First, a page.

2 All land and all mines, minerals and waters which belonged to Saorstát Éireann immediately before the coming into operation of this Constitution belong to the State to the same extent as they then belonged to Saorstát Éireann.

3 Provision may be made by law for the management of the property which belongs to the State by virtue of this Article and for the control of the alienation, whether temporary or permanent, of that property.

4 Provision may also be made by law for the management of land, mines, minerals and waters acquired by the State after the coming into operation of this Constitution and for the control of the alienation, whether temporary or permanent, of the land, mines, minerals and waters so acquired.

 

Sea-Fisheries and Maritime Jurisdiction Act 2006

S 8 (statute) makes it unlawful for a foreign fishing vessel to enter Irish waters except, among other things, for purposes recognised by an “arrangement”. S 10 makes it an offence for a foreign fishing vessel to fish in Irish waters, except where it is provided for in law.

 

Supreme Court

O’Donnell J wrote the judgment for the Court. He accepted that there was an agreement in place between the Irish Government and the UK Government to allow reciprocal fishing by Irish and Northern Irish fishermen in each others’ territorial waters; that the agreement was, likely, no more than a gentleman’s agreement and unenforceable in law [40]; that, as the agreement was of an administrative nature, it was not contrary to Article 29 of the Constitution [41]; and that the issue was whether fishing for mussel seed constituted the management, control or alienation of a natural resource.

On reading the Irish text, O’Donnell J held that natural resource in Article 10 must be interpreted broadly, as every natural source of wealth [43]. Therefore, “Article 10 extends to air and water and in particular to the capacity to extract potential energy from either source, or indeed any source within the State” [65].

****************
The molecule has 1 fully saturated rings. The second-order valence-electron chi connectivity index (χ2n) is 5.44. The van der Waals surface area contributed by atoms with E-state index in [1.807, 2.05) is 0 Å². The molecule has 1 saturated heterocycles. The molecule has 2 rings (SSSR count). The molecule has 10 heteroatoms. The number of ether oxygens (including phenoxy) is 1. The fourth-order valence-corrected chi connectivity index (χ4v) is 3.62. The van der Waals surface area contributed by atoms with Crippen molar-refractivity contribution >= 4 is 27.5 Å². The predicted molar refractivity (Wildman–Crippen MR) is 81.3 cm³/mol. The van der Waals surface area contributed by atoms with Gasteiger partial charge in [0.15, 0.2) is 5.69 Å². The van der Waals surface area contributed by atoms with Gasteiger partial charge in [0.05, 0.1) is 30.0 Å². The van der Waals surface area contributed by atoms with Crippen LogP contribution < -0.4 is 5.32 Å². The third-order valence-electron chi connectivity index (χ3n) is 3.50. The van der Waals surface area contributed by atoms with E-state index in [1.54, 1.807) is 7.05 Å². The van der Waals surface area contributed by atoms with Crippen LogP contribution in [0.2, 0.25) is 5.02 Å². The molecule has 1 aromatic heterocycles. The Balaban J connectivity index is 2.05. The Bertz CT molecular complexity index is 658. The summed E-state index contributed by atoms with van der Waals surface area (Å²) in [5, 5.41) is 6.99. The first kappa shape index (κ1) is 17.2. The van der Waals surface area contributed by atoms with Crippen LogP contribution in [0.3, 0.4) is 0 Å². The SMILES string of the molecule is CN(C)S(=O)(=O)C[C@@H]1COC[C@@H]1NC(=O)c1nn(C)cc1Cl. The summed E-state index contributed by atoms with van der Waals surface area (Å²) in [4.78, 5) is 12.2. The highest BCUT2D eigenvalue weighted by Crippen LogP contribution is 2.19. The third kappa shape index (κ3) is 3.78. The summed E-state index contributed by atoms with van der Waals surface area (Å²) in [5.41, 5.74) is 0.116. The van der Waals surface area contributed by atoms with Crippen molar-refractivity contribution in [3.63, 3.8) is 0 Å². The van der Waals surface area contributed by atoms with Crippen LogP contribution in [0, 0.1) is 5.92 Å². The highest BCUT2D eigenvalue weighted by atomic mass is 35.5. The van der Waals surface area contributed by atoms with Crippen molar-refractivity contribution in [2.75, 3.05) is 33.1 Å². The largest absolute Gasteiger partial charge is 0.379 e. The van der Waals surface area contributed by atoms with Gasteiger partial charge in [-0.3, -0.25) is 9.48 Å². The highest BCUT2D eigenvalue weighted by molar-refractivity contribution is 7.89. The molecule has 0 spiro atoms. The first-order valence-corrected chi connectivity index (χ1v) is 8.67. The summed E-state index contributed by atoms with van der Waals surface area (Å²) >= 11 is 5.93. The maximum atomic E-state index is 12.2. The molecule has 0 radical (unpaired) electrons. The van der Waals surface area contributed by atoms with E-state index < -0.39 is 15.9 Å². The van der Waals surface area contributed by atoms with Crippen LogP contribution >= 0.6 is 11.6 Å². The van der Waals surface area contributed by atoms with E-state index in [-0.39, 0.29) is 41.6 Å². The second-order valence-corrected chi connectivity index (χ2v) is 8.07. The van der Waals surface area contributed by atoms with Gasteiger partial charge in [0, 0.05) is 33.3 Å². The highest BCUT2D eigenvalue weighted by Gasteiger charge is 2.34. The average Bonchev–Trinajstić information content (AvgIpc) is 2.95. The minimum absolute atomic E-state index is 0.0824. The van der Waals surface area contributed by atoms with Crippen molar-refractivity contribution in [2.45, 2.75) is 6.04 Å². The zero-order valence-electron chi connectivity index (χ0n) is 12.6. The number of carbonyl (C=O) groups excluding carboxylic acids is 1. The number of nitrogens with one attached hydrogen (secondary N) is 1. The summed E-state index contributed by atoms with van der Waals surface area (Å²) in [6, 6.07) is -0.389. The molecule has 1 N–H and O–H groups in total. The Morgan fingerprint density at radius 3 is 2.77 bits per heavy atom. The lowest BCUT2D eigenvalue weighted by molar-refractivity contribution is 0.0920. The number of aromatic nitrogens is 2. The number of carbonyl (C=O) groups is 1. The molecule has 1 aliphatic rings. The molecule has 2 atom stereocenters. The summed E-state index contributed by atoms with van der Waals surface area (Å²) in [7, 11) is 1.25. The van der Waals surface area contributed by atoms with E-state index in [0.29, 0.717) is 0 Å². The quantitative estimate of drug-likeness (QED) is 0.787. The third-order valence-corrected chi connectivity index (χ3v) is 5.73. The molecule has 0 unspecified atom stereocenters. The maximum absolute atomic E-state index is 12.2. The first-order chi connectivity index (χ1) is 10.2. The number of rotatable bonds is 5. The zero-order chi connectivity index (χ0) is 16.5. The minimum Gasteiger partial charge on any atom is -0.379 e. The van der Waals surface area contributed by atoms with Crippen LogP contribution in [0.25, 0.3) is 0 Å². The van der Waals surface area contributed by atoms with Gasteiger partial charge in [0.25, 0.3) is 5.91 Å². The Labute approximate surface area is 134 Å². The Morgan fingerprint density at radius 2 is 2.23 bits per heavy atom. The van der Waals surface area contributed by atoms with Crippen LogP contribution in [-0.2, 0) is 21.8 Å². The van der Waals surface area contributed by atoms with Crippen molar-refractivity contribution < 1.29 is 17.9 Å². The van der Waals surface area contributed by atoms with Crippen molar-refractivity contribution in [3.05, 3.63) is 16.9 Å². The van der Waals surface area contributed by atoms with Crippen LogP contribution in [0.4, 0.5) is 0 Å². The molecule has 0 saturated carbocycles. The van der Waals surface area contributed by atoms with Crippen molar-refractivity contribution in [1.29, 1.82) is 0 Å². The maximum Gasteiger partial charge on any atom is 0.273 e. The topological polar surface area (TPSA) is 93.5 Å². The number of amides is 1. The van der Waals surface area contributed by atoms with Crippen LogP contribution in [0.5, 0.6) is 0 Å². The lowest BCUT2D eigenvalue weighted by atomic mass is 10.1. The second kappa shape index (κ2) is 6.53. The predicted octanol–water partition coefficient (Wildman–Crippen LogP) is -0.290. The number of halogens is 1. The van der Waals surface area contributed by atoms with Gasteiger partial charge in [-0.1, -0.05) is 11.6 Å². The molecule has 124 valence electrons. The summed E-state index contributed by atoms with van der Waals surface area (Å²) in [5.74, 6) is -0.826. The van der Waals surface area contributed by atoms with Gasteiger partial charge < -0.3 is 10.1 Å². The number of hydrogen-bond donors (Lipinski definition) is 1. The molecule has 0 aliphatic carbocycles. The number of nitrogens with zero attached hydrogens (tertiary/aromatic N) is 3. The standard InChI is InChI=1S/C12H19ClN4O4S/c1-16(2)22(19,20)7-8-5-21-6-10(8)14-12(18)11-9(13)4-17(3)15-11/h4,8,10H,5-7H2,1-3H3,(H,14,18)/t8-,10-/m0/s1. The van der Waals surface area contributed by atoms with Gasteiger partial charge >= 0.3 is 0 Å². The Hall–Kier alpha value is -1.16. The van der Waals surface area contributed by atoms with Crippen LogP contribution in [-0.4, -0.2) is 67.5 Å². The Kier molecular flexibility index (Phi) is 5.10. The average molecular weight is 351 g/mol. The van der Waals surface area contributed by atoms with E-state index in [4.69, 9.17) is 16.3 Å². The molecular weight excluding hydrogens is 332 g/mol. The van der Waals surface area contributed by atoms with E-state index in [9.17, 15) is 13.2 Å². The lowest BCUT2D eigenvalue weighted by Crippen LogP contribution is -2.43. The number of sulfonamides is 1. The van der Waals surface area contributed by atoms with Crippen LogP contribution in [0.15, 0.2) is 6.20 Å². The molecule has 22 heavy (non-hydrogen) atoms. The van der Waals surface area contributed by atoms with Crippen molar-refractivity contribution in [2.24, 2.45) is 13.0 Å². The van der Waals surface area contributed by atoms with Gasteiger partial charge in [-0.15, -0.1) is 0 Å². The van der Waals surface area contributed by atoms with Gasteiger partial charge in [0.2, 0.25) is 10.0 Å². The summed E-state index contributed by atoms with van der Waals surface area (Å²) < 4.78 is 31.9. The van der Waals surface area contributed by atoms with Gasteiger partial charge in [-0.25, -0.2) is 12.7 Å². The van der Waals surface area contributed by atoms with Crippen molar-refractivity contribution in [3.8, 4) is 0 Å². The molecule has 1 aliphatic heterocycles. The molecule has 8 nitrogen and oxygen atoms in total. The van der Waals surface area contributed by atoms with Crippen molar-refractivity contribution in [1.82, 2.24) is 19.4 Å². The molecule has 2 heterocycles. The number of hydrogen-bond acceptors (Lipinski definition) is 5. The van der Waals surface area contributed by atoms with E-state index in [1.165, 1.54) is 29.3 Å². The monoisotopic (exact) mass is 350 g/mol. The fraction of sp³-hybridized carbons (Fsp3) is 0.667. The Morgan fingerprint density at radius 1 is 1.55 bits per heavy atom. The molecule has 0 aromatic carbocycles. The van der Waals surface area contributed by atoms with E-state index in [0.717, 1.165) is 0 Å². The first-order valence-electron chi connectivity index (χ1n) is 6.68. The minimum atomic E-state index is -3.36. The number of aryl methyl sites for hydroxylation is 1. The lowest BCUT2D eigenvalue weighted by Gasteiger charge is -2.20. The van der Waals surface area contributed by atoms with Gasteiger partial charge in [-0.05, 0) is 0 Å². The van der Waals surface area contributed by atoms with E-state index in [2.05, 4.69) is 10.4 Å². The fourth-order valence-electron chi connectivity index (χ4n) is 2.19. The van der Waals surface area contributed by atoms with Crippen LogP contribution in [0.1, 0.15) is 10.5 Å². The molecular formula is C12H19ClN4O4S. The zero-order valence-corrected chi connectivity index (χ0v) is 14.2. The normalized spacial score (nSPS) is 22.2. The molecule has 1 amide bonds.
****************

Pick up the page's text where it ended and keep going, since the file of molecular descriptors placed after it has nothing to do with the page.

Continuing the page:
O’Donnell J stated:

It is sufficient for this case to conclude that on the plain meaning of Article 10 of the 1937 Constitution, the regulation of fishing for mussel seeds at least, when carried out in the territorial waters of the State, is the regulation and management of a natural resource, and therefore property belonging to the State which must be provided for by law, which must mean public legislation adopted by the representative of the People in the Oireachtas [66].

In conclusion to this case, O’Donnell J held that, although “agreement” in s 8 of the 2006 Act is broad enough to include the administrative agreement between the Irish and UK governments, s 8 only permits entry into Irish waters. It does not permit fishing. And s 10 prohibits fishing by foreign vessels except where provided for by law. As the administrative agreement between the Irish and UK governments is not law created by the Oireachtas, it is not lawful for Northern Irish registered vessels to fish for mussels in Irish territorial waters.

Denham CJ, McKechnie J, Clarke J, MacMenamin J and Laffoy J all concurred. The late Justice Hardiman also sat on the panel at hearing.